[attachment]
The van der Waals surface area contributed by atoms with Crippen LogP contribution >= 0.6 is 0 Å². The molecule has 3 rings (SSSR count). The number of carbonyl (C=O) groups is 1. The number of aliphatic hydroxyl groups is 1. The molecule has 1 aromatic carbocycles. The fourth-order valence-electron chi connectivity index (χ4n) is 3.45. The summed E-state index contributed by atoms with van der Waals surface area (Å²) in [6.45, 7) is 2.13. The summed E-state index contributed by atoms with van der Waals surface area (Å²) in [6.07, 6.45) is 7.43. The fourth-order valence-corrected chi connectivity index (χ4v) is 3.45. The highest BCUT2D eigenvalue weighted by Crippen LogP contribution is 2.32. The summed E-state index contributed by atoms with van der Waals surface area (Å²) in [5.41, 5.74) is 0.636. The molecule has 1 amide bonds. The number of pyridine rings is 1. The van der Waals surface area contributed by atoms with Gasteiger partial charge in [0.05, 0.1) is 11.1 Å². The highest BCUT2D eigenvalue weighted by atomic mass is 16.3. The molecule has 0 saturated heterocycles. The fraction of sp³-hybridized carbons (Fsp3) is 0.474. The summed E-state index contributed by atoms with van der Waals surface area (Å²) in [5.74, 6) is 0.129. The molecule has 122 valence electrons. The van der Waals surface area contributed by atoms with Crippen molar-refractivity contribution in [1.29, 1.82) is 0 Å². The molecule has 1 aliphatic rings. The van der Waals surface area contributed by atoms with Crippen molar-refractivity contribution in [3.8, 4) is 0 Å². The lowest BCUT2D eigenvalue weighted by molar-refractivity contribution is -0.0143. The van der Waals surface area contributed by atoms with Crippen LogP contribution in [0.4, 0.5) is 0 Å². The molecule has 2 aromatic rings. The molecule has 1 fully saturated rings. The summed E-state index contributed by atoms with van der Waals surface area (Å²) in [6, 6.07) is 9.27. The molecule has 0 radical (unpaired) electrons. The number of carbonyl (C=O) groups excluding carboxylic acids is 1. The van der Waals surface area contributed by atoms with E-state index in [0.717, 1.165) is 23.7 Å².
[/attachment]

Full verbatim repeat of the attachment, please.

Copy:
The van der Waals surface area contributed by atoms with Crippen LogP contribution >= 0.6 is 0 Å². The molecule has 3 rings (SSSR count). The number of carbonyl (C=O) groups is 1. The number of aliphatic hydroxyl groups is 1. The molecule has 1 aromatic carbocycles. The fourth-order valence-electron chi connectivity index (χ4n) is 3.45. The summed E-state index contributed by atoms with van der Waals surface area (Å²) in [6.45, 7) is 2.13. The summed E-state index contributed by atoms with van der Waals surface area (Å²) in [6.07, 6.45) is 7.43. The fourth-order valence-corrected chi connectivity index (χ4v) is 3.45. The highest BCUT2D eigenvalue weighted by Crippen LogP contribution is 2.32. The summed E-state index contributed by atoms with van der Waals surface area (Å²) in [5.41, 5.74) is 0.636. The molecule has 1 amide bonds. The number of pyridine rings is 1. The van der Waals surface area contributed by atoms with Gasteiger partial charge in [0.05, 0.1) is 11.1 Å². The highest BCUT2D eigenvalue weighted by atomic mass is 16.3. The molecule has 0 saturated heterocycles. The fraction of sp³-hybridized carbons (Fsp3) is 0.474. The summed E-state index contributed by atoms with van der Waals surface area (Å²) in [5.74, 6) is 0.129. The molecule has 122 valence electrons. The van der Waals surface area contributed by atoms with Crippen molar-refractivity contribution in [1.29, 1.82) is 0 Å². The molecule has 1 aliphatic rings. The van der Waals surface area contributed by atoms with Crippen molar-refractivity contribution in [3.8, 4) is 0 Å². The lowest BCUT2D eigenvalue weighted by molar-refractivity contribution is -0.0143. The van der Waals surface area contributed by atoms with Crippen LogP contribution in [0.4, 0.5) is 0 Å². The molecule has 2 aromatic rings. The molecule has 1 fully saturated rings. The summed E-state index contributed by atoms with van der Waals surface area (Å²) in [6, 6.07) is 9.27. The molecule has 0 radical (unpaired) electrons. The number of carbonyl (C=O) groups excluding carboxylic acids is 1. The van der Waals surface area contributed by atoms with E-state index in [0.717, 1.165) is 23.7 Å².